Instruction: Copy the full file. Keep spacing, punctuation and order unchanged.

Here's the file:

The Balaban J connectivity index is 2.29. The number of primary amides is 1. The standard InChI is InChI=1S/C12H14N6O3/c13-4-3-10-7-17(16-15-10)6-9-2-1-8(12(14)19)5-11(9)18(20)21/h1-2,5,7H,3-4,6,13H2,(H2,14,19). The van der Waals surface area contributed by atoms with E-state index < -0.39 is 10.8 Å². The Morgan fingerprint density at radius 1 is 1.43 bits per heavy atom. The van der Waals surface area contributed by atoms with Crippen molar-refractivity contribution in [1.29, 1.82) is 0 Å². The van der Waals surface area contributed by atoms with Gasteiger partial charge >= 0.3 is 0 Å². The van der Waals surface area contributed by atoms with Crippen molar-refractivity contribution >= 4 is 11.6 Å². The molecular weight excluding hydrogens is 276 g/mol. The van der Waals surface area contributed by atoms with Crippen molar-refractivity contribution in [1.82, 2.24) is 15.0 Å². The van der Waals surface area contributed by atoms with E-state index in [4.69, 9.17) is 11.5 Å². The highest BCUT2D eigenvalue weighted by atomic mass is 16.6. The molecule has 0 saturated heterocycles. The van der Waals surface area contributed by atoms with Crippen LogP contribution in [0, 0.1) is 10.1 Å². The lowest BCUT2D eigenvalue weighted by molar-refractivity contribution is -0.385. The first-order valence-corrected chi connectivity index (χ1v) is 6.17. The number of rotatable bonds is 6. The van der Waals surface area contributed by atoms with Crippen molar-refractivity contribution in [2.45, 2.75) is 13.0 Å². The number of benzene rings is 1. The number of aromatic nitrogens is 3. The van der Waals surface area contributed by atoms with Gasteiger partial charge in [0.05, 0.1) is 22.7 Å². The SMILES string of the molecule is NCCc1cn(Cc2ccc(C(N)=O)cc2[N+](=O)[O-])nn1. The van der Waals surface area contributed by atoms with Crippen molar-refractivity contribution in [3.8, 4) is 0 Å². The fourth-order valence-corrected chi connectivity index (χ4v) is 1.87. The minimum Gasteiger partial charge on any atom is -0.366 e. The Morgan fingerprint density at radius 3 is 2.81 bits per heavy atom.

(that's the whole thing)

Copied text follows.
The Balaban J connectivity index is 2.29. The number of primary amides is 1. The standard InChI is InChI=1S/C12H14N6O3/c13-4-3-10-7-17(16-15-10)6-9-2-1-8(12(14)19)5-11(9)18(20)21/h1-2,5,7H,3-4,6,13H2,(H2,14,19). The van der Waals surface area contributed by atoms with E-state index < -0.39 is 10.8 Å². The Morgan fingerprint density at radius 1 is 1.43 bits per heavy atom. The van der Waals surface area contributed by atoms with Crippen molar-refractivity contribution in [1.29, 1.82) is 0 Å². The van der Waals surface area contributed by atoms with Gasteiger partial charge >= 0.3 is 0 Å². The van der Waals surface area contributed by atoms with Crippen molar-refractivity contribution >= 4 is 11.6 Å². The molecular weight excluding hydrogens is 276 g/mol. The van der Waals surface area contributed by atoms with Crippen molar-refractivity contribution in [1.82, 2.24) is 15.0 Å². The van der Waals surface area contributed by atoms with E-state index in [4.69, 9.17) is 11.5 Å². The highest BCUT2D eigenvalue weighted by atomic mass is 16.6. The molecule has 0 saturated heterocycles. The van der Waals surface area contributed by atoms with Crippen LogP contribution in [0, 0.1) is 10.1 Å². The lowest BCUT2D eigenvalue weighted by molar-refractivity contribution is -0.385. The first-order valence-corrected chi connectivity index (χ1v) is 6.17. The number of rotatable bonds is 6. The van der Waals surface area contributed by atoms with Crippen molar-refractivity contribution in [2.45, 2.75) is 13.0 Å². The number of benzene rings is 1. The number of aromatic nitrogens is 3. The van der Waals surface area contributed by atoms with Gasteiger partial charge in [0.05, 0.1) is 22.7 Å². The SMILES string of the molecule is NCCc1cn(Cc2ccc(C(N)=O)cc2[N+](=O)[O-])nn1. The van der Waals surface area contributed by atoms with Crippen molar-refractivity contribution in [3.8, 4) is 0 Å². The fourth-order valence-corrected chi connectivity index (χ4v) is 1.87. The minimum Gasteiger partial charge on any atom is -0.366 e. The Morgan fingerprint density at radius 3 is 2.81 bits per heavy atom.